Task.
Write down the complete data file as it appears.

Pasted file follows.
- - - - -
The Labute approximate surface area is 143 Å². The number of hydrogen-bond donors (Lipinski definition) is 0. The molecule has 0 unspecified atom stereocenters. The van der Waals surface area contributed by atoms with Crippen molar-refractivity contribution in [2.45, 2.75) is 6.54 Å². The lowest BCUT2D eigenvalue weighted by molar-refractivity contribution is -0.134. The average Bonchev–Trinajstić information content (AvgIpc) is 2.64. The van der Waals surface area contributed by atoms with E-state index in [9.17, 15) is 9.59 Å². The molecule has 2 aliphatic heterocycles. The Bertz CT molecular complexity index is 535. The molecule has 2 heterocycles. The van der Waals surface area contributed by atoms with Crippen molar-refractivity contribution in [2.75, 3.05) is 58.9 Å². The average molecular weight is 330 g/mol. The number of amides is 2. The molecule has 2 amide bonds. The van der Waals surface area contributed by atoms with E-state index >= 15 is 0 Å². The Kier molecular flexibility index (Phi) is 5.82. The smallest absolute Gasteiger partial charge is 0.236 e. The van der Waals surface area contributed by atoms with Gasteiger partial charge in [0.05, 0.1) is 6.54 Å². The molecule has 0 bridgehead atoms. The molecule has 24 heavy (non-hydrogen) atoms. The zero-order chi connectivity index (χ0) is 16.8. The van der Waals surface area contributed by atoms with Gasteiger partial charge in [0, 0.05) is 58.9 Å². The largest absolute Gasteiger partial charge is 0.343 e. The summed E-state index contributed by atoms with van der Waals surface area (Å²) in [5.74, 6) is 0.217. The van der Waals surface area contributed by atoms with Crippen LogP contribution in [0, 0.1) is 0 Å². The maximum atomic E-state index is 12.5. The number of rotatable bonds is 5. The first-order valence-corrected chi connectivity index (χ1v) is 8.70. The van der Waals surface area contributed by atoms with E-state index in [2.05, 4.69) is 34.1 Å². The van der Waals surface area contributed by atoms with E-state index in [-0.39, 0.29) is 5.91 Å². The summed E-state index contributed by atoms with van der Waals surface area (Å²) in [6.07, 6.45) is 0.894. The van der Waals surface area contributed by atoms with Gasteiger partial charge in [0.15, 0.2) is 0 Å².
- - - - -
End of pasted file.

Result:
The Labute approximate surface area is 143 Å². The number of hydrogen-bond donors (Lipinski definition) is 0. The molecule has 0 unspecified atom stereocenters. The van der Waals surface area contributed by atoms with Crippen molar-refractivity contribution in [2.45, 2.75) is 6.54 Å². The lowest BCUT2D eigenvalue weighted by molar-refractivity contribution is -0.134. The average Bonchev–Trinajstić information content (AvgIpc) is 2.64. The van der Waals surface area contributed by atoms with E-state index in [9.17, 15) is 9.59 Å². The molecule has 2 aliphatic heterocycles. The Bertz CT molecular complexity index is 535. The molecule has 2 heterocycles. The van der Waals surface area contributed by atoms with Crippen molar-refractivity contribution in [2.75, 3.05) is 58.9 Å². The average molecular weight is 330 g/mol. The number of amides is 2. The molecule has 2 amide bonds. The van der Waals surface area contributed by atoms with E-state index >= 15 is 0 Å². The Kier molecular flexibility index (Phi) is 5.82. The smallest absolute Gasteiger partial charge is 0.236 e. The van der Waals surface area contributed by atoms with Gasteiger partial charge in [0.05, 0.1) is 6.54 Å². The molecule has 0 bridgehead atoms. The molecule has 24 heavy (non-hydrogen) atoms. The zero-order chi connectivity index (χ0) is 16.8. The van der Waals surface area contributed by atoms with Gasteiger partial charge in [0, 0.05) is 58.9 Å². The largest absolute Gasteiger partial charge is 0.343 e. The summed E-state index contributed by atoms with van der Waals surface area (Å²) in [5.74, 6) is 0.217. The van der Waals surface area contributed by atoms with Crippen LogP contribution in [0, 0.1) is 0 Å². The maximum atomic E-state index is 12.5. The number of rotatable bonds is 5. The first-order valence-corrected chi connectivity index (χ1v) is 8.70. The van der Waals surface area contributed by atoms with E-state index in [2.05, 4.69) is 34.1 Å². The van der Waals surface area contributed by atoms with E-state index in [-0.39, 0.29) is 5.91 Å². The summed E-state index contributed by atoms with van der Waals surface area (Å²) in [6.07, 6.45) is 0.894. The van der Waals surface area contributed by atoms with Gasteiger partial charge in [0.15, 0.2) is 0 Å².